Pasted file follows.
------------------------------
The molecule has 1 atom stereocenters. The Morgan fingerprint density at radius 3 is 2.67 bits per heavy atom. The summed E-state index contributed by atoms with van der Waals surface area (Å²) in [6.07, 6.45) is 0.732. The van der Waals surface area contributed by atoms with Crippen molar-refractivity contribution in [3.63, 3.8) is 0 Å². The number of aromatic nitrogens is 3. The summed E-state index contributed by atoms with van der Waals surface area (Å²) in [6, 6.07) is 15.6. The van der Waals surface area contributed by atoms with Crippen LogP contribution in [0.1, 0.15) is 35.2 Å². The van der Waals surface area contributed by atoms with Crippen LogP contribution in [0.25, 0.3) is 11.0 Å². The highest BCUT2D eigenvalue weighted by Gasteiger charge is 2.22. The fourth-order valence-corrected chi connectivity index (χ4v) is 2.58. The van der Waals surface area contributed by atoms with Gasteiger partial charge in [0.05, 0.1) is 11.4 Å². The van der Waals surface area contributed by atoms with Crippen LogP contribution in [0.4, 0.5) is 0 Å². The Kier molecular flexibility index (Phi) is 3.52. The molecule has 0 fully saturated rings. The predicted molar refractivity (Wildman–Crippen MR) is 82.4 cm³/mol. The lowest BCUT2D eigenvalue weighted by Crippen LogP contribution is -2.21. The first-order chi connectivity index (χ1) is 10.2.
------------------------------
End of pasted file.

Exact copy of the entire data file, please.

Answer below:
The molecule has 1 atom stereocenters. The Morgan fingerprint density at radius 3 is 2.67 bits per heavy atom. The summed E-state index contributed by atoms with van der Waals surface area (Å²) in [6.07, 6.45) is 0.732. The van der Waals surface area contributed by atoms with Crippen molar-refractivity contribution in [3.63, 3.8) is 0 Å². The number of aromatic nitrogens is 3. The summed E-state index contributed by atoms with van der Waals surface area (Å²) in [6, 6.07) is 15.6. The van der Waals surface area contributed by atoms with Crippen LogP contribution in [0.1, 0.15) is 35.2 Å². The van der Waals surface area contributed by atoms with Crippen LogP contribution in [0.25, 0.3) is 11.0 Å². The highest BCUT2D eigenvalue weighted by Gasteiger charge is 2.22. The fourth-order valence-corrected chi connectivity index (χ4v) is 2.58. The van der Waals surface area contributed by atoms with Gasteiger partial charge in [0.05, 0.1) is 11.4 Å². The van der Waals surface area contributed by atoms with Crippen LogP contribution in [0.4, 0.5) is 0 Å². The Kier molecular flexibility index (Phi) is 3.52. The molecule has 0 fully saturated rings. The predicted molar refractivity (Wildman–Crippen MR) is 82.4 cm³/mol. The lowest BCUT2D eigenvalue weighted by Crippen LogP contribution is -2.21. The first-order chi connectivity index (χ1) is 10.2.